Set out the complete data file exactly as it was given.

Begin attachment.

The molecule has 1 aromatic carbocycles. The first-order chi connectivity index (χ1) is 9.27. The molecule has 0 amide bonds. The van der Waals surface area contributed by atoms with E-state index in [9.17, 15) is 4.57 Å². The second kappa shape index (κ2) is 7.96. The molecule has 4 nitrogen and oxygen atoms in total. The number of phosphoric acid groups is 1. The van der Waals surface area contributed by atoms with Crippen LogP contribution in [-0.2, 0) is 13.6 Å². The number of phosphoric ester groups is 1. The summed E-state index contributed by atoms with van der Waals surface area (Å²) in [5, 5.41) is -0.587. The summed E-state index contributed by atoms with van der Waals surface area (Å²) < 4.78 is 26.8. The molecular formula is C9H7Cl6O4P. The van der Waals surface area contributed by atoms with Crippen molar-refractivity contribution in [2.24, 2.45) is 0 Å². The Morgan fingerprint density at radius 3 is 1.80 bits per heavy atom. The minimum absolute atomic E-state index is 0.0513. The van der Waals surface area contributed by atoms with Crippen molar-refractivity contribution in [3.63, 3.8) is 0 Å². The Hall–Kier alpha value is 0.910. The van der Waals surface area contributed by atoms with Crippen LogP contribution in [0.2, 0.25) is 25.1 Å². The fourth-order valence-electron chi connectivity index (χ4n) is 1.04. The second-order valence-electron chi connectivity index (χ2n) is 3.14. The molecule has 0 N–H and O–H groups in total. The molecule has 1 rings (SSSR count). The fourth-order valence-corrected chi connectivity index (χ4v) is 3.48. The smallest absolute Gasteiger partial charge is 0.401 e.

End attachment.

The molecule has 1 aromatic carbocycles. The first-order chi connectivity index (χ1) is 9.27. The molecule has 0 amide bonds. The van der Waals surface area contributed by atoms with E-state index in [9.17, 15) is 4.57 Å². The second kappa shape index (κ2) is 7.96. The molecule has 4 nitrogen and oxygen atoms in total. The number of phosphoric acid groups is 1. The van der Waals surface area contributed by atoms with Crippen LogP contribution in [-0.2, 0) is 13.6 Å². The number of phosphoric ester groups is 1. The summed E-state index contributed by atoms with van der Waals surface area (Å²) in [5, 5.41) is -0.587. The summed E-state index contributed by atoms with van der Waals surface area (Å²) < 4.78 is 26.8. The molecular formula is C9H7Cl6O4P. The van der Waals surface area contributed by atoms with Crippen molar-refractivity contribution in [2.24, 2.45) is 0 Å². The Morgan fingerprint density at radius 3 is 1.80 bits per heavy atom. The minimum absolute atomic E-state index is 0.0513. The van der Waals surface area contributed by atoms with Crippen molar-refractivity contribution in [3.63, 3.8) is 0 Å². The Hall–Kier alpha value is 0.910. The van der Waals surface area contributed by atoms with Crippen LogP contribution in [0.2, 0.25) is 25.1 Å². The fourth-order valence-electron chi connectivity index (χ4n) is 1.04. The second-order valence-electron chi connectivity index (χ2n) is 3.14. The molecule has 0 N–H and O–H groups in total. The molecule has 1 rings (SSSR count). The fourth-order valence-corrected chi connectivity index (χ4v) is 3.48. The smallest absolute Gasteiger partial charge is 0.401 e.